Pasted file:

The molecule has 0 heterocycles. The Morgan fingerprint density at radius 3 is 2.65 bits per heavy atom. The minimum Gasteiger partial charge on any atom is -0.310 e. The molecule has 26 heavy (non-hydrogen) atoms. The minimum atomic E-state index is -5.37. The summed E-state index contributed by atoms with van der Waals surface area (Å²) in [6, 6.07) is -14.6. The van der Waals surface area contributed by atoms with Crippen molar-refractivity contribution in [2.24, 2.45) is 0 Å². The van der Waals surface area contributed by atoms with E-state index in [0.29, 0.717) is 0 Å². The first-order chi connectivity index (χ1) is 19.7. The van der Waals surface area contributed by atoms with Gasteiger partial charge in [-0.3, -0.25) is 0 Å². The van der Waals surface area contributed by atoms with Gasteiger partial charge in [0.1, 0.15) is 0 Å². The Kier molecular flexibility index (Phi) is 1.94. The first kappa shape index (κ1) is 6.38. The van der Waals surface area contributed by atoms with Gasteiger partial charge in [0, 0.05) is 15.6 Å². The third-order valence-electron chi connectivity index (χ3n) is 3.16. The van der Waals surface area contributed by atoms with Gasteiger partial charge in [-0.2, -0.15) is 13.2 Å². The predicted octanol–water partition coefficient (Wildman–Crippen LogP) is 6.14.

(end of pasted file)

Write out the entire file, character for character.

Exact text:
The molecule has 0 heterocycles. The Morgan fingerprint density at radius 3 is 2.65 bits per heavy atom. The minimum Gasteiger partial charge on any atom is -0.310 e. The molecule has 26 heavy (non-hydrogen) atoms. The minimum atomic E-state index is -5.37. The summed E-state index contributed by atoms with van der Waals surface area (Å²) in [6, 6.07) is -14.6. The van der Waals surface area contributed by atoms with Crippen molar-refractivity contribution in [2.24, 2.45) is 0 Å². The van der Waals surface area contributed by atoms with E-state index in [0.29, 0.717) is 0 Å². The first-order chi connectivity index (χ1) is 19.7. The van der Waals surface area contributed by atoms with Gasteiger partial charge in [-0.3, -0.25) is 0 Å². The van der Waals surface area contributed by atoms with Gasteiger partial charge in [0.1, 0.15) is 0 Å². The Kier molecular flexibility index (Phi) is 1.94. The first kappa shape index (κ1) is 6.38. The van der Waals surface area contributed by atoms with Gasteiger partial charge in [0, 0.05) is 15.6 Å². The third-order valence-electron chi connectivity index (χ3n) is 3.16. The van der Waals surface area contributed by atoms with Gasteiger partial charge in [-0.2, -0.15) is 13.2 Å². The predicted octanol–water partition coefficient (Wildman–Crippen LogP) is 6.14.